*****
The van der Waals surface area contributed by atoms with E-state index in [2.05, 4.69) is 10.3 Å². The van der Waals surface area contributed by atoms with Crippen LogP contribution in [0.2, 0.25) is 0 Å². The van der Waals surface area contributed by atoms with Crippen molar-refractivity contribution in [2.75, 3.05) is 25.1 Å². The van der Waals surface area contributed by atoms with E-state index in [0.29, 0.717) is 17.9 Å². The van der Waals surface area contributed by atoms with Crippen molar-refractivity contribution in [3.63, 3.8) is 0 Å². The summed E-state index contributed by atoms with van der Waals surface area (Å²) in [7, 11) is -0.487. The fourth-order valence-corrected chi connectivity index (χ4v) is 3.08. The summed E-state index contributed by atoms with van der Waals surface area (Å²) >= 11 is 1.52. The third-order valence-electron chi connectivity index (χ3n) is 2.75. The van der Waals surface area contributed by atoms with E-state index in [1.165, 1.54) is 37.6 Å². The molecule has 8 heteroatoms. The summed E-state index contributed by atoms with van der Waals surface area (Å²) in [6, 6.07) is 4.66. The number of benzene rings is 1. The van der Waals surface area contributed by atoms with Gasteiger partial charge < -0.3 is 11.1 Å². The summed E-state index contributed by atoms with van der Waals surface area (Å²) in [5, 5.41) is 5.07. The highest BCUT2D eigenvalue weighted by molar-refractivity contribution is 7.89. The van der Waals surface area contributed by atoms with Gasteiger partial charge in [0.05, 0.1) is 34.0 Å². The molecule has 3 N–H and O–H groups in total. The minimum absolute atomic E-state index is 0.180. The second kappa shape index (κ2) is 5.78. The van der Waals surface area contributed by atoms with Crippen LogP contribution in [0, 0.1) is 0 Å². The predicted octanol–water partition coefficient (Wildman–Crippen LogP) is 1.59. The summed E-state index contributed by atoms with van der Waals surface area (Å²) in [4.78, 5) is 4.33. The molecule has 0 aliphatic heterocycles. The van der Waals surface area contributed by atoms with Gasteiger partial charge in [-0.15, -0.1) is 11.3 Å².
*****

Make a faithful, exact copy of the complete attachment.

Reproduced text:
The van der Waals surface area contributed by atoms with E-state index in [2.05, 4.69) is 10.3 Å². The van der Waals surface area contributed by atoms with Crippen LogP contribution in [0.2, 0.25) is 0 Å². The van der Waals surface area contributed by atoms with Crippen molar-refractivity contribution in [2.75, 3.05) is 25.1 Å². The van der Waals surface area contributed by atoms with E-state index in [0.29, 0.717) is 17.9 Å². The van der Waals surface area contributed by atoms with Crippen molar-refractivity contribution in [3.63, 3.8) is 0 Å². The summed E-state index contributed by atoms with van der Waals surface area (Å²) in [7, 11) is -0.487. The fourth-order valence-corrected chi connectivity index (χ4v) is 3.08. The summed E-state index contributed by atoms with van der Waals surface area (Å²) >= 11 is 1.52. The third-order valence-electron chi connectivity index (χ3n) is 2.75. The van der Waals surface area contributed by atoms with E-state index in [1.165, 1.54) is 37.6 Å². The molecule has 8 heteroatoms. The summed E-state index contributed by atoms with van der Waals surface area (Å²) in [6, 6.07) is 4.66. The number of benzene rings is 1. The van der Waals surface area contributed by atoms with Gasteiger partial charge < -0.3 is 11.1 Å². The summed E-state index contributed by atoms with van der Waals surface area (Å²) in [5, 5.41) is 5.07. The highest BCUT2D eigenvalue weighted by molar-refractivity contribution is 7.89. The van der Waals surface area contributed by atoms with Gasteiger partial charge in [0.05, 0.1) is 34.0 Å². The molecule has 3 N–H and O–H groups in total. The minimum absolute atomic E-state index is 0.180. The second kappa shape index (κ2) is 5.78. The van der Waals surface area contributed by atoms with Crippen LogP contribution in [0, 0.1) is 0 Å². The predicted octanol–water partition coefficient (Wildman–Crippen LogP) is 1.59. The summed E-state index contributed by atoms with van der Waals surface area (Å²) in [4.78, 5) is 4.33. The molecule has 0 aliphatic heterocycles. The van der Waals surface area contributed by atoms with Gasteiger partial charge in [-0.15, -0.1) is 11.3 Å².